3. Religious belief – India is a country of strong religious beliefs, and such beliefs are often deep-rooted. Baba Bimaleswar Mahadev of Huma is believed to be very strict with miraculous powers. Before the present temple was built, the Lord was being worshiped in a cottage. A young girl visited it regularly. Once she was affected by greed and took away a small portion of the snake made of metal from the tail side. She continued to do so. When her marriage was fixed, she thought that if she took a major portion of the metal snake it would be helpful to meet her day-to-day expenses in her new abode. At this, the Lord got furious and cursed that whatever structure was built over here would be tilted. The story was narrated by a senior resident of Huma village who made it clear that the Lord is a disciplinarian and cannot tolerate anything wrong. It is also believed that since the Lord had appeared in a tilted position from the beginning, the temple has also become tilted. This view may support the incident of the masons not being able to fathom the tilting nature of the foundation which could be known beforehand. The more they tried to make it straight the more tilting it turned out to be. The flaw of the foundation is also difficult to accept. Temples were being built under the direct supervision of kings who would never allow such a thing to happen. Then there was the fear of heavy royal punishment if anything went wrong.

Another interesting point of the temple is that though it has tilted to an angle of a considerable degree, its top is perpendicular to the earth. Tectonic movement of the riverside soil or change in soil structure under the temple complex has been the most accepted theory regarding the leaning nature of the temple. It is opined by the local people that there has been no change in the inclination of leaning for the last fifty years or so. Though different reasons have been cited, the leaning nature of the temple is still shrouded in mystery. Whatever may be the reason, it has been the main attraction for tourists. Other attractions of the temple are as follows:

1) Scenic backdrop – The temple, situated on one bank of the river Mahanadi at the end of the village Huma, is set against a picturesque backdrop. The river offers a panoramic view, with areas adjacent to the river characterized by a dense water flow. Local boats are available at the temple ghat for visitors.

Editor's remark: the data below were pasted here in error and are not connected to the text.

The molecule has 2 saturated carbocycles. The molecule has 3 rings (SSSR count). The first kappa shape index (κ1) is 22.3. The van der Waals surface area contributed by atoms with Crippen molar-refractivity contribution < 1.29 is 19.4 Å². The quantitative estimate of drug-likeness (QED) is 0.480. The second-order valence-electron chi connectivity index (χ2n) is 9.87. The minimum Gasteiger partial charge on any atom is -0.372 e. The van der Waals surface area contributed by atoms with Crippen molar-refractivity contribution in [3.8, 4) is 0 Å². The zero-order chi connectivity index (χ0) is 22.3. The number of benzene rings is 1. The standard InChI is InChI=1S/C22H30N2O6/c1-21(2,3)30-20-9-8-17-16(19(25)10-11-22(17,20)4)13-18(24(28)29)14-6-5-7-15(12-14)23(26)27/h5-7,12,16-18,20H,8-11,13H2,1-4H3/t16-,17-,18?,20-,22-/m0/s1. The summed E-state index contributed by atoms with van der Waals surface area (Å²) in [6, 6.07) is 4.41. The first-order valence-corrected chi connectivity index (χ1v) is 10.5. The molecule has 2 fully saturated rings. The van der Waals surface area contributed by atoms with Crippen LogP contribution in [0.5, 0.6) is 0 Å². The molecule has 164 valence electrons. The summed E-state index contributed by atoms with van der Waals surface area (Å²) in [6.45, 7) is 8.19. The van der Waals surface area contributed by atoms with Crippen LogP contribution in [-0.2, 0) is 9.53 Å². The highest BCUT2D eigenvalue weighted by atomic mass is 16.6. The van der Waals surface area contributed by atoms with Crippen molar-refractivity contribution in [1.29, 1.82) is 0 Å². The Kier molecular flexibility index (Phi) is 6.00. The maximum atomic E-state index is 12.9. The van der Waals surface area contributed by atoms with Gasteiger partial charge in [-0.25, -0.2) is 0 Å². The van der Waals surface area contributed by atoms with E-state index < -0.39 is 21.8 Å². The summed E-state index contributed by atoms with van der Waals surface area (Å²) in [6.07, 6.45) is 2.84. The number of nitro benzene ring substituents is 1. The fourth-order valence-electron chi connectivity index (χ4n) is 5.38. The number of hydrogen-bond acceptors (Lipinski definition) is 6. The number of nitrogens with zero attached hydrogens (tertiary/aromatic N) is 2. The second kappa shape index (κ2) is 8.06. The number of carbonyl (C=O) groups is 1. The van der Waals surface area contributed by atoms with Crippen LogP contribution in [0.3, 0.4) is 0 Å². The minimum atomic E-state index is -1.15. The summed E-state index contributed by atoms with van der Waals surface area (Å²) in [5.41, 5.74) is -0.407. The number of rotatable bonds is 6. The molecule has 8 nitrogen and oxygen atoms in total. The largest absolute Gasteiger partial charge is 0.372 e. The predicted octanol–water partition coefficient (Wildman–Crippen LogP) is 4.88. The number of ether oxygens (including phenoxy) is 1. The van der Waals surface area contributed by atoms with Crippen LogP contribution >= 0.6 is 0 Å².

2) Kudo fish – Kudo fish, a special type found in areas adjacent to the temple ghat, have a unique relationship with devotees. They accept sweets from worshippers and are believed to be dear to the Lord. During the rainy season, they seek shelter inside the temple by entering through a tunnel. According to a senior local resident, they respond when called by names like ‘Sunapindhi’ and ‘Gunapindhi’. Nobody attempts to catch or harm the kudo fish, as it is believed they are an incarnation of Lord Vishnu. According to popular belief, anyone attempting to harm them will turn to stone. Near the temple ghat, there is a statue of a woman in the posture of cutting a fish on a hillock. She is believed to have met her fate while trying to cut a Kudo fish with a ‘panikhi’. This belief has instilled a sense of awe and reverence for the fish among the people. Additionally, there is a Kali temple on this hillock, which devotees visit by boat.

3) Mahasivratri – Mahasivratri is the main festival celebrated at the temple with great pomp and splendor. On this occasion, devotees engage in night-long meditation and worship of the Lord. People from nearby areas as well as far-off places flock to the temple during this time. An ancient fair is held for over a week during Mahasivratri, which serves as a hub for marketing activities for the local community. Along with Mina bazar and hotels, various other materials are available at the fair.